Doctors protest outside the Supreme Court on February 15, 2017. PHOTO | DENNIS ONSONGO.Doctors protest outside the Supreme Court on February 15, 2017. PHOTO | DENNIS ONSONGO.
By DAVID KWALIMWA

The Government has explained why it has opted to employ 500 doctors from Tanzania even after Kenyans medics ended a 3-month strike.

Confirming the move on Sunday, State House Spokesperson, Manoah Esipisu, said the decision has been informed by the need to bridge the doctor:patient ration in the country and significantly bring in the right skills set required in some areas.

He said Tanzania has agreed to send the doctors, whose skills set has been determined by the National Government and the Council of Governors.

“Following a conversation on the subject by Presidents (Uhuru) Kenyatta and (Pombe) Magufuli, (Health) CS Cleopa Mailu led a delegation to Tanzania which met President Magufuli. The sum result of that meeting was Tanzania agreeing to send to us 500 doctors,” Esipisu said in a statement to newsrooms.

“The doctors will be paid at par, according to their experience and skills, with the package offer Government has made to Kenyan Intern doctors and Medical Officers, and on a contract basis,” he added.

DOCTORS’ STRIKE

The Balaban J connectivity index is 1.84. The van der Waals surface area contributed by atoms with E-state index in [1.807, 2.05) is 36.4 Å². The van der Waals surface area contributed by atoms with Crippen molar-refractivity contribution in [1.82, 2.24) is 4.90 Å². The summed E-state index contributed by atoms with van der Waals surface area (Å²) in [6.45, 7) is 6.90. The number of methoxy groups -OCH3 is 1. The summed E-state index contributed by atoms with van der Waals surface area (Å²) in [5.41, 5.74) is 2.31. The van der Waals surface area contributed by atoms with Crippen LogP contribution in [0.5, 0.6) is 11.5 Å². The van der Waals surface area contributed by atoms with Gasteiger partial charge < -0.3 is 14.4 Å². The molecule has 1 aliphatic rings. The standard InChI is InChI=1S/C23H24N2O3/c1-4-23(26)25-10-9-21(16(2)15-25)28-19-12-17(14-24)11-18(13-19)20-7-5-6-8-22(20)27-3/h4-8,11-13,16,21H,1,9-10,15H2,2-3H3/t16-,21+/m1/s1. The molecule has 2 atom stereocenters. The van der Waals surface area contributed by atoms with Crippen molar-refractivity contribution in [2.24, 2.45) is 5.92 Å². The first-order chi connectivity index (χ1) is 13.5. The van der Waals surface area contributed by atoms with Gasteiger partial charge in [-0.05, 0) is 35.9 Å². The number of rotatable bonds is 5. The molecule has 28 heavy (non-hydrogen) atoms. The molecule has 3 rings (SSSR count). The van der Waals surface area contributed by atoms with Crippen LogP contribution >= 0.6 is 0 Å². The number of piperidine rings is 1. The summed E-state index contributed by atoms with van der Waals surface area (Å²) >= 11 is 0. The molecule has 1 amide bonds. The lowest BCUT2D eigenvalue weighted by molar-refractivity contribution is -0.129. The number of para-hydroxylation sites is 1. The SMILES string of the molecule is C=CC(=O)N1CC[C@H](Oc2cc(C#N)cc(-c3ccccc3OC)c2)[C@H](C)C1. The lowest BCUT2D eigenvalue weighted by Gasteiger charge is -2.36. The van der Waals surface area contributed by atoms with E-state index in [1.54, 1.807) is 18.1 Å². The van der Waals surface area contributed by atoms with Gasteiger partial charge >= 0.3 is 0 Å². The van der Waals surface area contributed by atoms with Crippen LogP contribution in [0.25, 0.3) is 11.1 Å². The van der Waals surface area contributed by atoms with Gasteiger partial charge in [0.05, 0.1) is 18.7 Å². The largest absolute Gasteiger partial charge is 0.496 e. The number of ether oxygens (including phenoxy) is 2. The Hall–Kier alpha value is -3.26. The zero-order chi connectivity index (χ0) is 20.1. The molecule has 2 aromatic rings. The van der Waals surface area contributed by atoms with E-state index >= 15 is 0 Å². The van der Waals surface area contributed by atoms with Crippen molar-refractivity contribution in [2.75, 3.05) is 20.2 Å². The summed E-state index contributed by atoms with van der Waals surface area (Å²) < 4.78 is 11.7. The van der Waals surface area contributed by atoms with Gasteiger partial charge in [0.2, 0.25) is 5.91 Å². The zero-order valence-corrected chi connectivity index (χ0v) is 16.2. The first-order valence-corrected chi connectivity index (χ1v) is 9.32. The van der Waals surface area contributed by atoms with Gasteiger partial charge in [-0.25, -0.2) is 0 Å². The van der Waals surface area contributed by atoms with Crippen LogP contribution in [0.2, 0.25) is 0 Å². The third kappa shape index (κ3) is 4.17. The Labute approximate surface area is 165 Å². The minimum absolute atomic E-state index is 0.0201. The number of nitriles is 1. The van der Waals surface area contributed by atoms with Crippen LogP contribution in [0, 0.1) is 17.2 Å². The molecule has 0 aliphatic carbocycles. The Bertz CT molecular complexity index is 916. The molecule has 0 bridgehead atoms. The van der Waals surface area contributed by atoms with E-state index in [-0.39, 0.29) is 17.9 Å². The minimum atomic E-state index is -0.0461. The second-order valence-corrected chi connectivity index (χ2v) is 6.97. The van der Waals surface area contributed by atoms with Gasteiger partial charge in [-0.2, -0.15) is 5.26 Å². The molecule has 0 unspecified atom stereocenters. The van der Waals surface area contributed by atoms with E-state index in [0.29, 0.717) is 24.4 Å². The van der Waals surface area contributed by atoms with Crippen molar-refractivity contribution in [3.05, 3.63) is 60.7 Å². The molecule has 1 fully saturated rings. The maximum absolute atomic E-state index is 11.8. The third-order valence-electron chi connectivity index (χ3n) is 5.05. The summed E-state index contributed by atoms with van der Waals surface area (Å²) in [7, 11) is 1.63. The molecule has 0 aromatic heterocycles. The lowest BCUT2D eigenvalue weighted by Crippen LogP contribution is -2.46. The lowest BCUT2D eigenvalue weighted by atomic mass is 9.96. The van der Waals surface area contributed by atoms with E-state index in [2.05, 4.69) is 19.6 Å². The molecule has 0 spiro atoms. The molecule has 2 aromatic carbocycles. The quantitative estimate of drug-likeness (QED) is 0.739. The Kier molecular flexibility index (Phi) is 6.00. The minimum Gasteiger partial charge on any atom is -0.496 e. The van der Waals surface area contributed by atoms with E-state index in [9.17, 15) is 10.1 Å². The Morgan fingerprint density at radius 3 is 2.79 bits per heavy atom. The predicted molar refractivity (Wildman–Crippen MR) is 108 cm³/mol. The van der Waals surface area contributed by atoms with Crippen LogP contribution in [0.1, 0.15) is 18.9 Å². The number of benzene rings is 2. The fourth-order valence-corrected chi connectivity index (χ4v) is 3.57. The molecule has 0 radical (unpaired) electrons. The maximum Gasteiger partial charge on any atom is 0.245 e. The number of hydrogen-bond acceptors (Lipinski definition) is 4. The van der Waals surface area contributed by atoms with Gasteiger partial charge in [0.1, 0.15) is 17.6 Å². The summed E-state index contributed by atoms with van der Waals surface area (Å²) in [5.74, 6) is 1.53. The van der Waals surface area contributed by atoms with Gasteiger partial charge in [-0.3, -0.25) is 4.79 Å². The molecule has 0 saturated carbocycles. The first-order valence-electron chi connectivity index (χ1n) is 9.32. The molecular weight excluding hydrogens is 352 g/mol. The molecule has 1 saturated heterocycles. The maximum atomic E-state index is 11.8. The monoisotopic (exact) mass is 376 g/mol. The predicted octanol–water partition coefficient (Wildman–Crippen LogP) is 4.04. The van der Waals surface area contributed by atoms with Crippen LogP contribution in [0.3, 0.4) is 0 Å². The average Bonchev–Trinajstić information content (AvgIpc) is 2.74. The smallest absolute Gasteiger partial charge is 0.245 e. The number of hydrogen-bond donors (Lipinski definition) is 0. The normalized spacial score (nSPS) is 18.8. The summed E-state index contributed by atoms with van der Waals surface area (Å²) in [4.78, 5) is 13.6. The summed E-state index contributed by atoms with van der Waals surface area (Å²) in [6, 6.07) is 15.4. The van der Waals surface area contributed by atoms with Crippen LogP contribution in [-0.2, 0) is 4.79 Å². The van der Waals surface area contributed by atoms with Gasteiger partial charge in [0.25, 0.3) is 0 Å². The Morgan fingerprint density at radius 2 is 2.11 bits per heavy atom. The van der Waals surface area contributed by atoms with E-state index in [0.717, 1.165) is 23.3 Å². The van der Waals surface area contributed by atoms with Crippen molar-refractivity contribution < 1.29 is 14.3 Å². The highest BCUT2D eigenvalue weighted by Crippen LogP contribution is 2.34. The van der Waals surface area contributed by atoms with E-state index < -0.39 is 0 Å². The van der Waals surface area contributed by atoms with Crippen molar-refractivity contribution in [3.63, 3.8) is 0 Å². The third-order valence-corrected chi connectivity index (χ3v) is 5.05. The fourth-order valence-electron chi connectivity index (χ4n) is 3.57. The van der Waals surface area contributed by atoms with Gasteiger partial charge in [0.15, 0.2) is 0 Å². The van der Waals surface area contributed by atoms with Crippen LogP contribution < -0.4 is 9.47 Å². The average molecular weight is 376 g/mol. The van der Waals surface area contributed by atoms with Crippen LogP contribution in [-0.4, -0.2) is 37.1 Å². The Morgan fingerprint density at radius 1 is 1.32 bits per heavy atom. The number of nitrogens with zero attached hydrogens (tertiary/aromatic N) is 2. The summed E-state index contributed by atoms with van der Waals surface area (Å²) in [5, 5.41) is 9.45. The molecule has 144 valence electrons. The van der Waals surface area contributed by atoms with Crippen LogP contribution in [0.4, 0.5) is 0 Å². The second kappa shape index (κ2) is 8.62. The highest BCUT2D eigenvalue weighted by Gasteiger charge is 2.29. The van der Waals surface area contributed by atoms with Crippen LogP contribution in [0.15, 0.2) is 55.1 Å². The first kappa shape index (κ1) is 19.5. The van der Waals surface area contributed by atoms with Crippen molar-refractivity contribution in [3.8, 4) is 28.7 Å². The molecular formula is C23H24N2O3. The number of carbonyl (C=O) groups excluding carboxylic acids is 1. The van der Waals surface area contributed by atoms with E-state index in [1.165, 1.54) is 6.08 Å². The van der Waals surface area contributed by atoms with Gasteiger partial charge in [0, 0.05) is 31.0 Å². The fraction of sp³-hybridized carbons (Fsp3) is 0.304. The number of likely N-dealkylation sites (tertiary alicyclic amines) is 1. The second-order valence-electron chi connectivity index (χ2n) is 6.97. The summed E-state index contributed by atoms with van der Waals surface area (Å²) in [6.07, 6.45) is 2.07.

This news comes barely a week after the Government and Kenyan doctors signed a return to work deal that ended the doctors’ strike that paralysed operations of public hospitals countrywide.

Mr Esipisu also clarified that doctors are the only cadre of professionals that are still posted directly to hospitals from college.

Debunking the misguided notion that some 1,400 doctors who have graduated from public universities were still hanging without jobs, Mr Esipisu said doctors are absorbed into service first as interns and after a year confirmed as medical officers once they finish their studies.

“Some do leave to expend all their energies in private practice while others stick in Government while still committing large chunks of their time to private practice,” Mr Esipisu said.

During the strike, President Kenyatta had threatened doctors with dire consequences for repeatedly frustrating the government’s efforts to agree a return to work formula.